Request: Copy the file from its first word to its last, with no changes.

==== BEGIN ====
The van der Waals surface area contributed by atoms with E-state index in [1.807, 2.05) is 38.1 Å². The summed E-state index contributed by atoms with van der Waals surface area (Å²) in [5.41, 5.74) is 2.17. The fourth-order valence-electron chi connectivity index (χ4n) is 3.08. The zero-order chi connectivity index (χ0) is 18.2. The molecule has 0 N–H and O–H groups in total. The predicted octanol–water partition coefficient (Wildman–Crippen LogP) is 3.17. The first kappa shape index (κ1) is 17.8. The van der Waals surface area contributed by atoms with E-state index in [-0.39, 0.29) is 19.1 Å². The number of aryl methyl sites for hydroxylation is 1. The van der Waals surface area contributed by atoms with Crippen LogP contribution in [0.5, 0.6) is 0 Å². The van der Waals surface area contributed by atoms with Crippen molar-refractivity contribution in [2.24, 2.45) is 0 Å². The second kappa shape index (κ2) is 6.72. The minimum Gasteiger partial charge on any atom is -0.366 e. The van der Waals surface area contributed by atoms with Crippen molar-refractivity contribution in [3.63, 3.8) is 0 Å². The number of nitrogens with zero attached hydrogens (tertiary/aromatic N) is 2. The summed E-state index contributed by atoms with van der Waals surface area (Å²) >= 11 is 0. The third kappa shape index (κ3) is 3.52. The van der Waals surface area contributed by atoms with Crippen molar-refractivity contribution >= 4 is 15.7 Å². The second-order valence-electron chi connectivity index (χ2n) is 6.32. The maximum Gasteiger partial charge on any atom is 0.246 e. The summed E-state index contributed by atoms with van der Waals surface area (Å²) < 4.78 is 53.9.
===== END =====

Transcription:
The van der Waals surface area contributed by atoms with E-state index in [1.807, 2.05) is 38.1 Å². The summed E-state index contributed by atoms with van der Waals surface area (Å²) in [5.41, 5.74) is 2.17. The fourth-order valence-electron chi connectivity index (χ4n) is 3.08. The zero-order chi connectivity index (χ0) is 18.2. The molecule has 0 N–H and O–H groups in total. The predicted octanol–water partition coefficient (Wildman–Crippen LogP) is 3.17. The first kappa shape index (κ1) is 17.8. The van der Waals surface area contributed by atoms with E-state index in [-0.39, 0.29) is 19.1 Å². The number of aryl methyl sites for hydroxylation is 1. The van der Waals surface area contributed by atoms with Crippen LogP contribution in [0.5, 0.6) is 0 Å². The van der Waals surface area contributed by atoms with Crippen molar-refractivity contribution in [2.24, 2.45) is 0 Å². The second kappa shape index (κ2) is 6.72. The minimum Gasteiger partial charge on any atom is -0.366 e. The van der Waals surface area contributed by atoms with Crippen molar-refractivity contribution in [3.63, 3.8) is 0 Å². The number of nitrogens with zero attached hydrogens (tertiary/aromatic N) is 2. The summed E-state index contributed by atoms with van der Waals surface area (Å²) >= 11 is 0. The third kappa shape index (κ3) is 3.52. The van der Waals surface area contributed by atoms with Crippen molar-refractivity contribution >= 4 is 15.7 Å². The second-order valence-electron chi connectivity index (χ2n) is 6.32. The maximum Gasteiger partial charge on any atom is 0.246 e. The summed E-state index contributed by atoms with van der Waals surface area (Å²) < 4.78 is 53.9.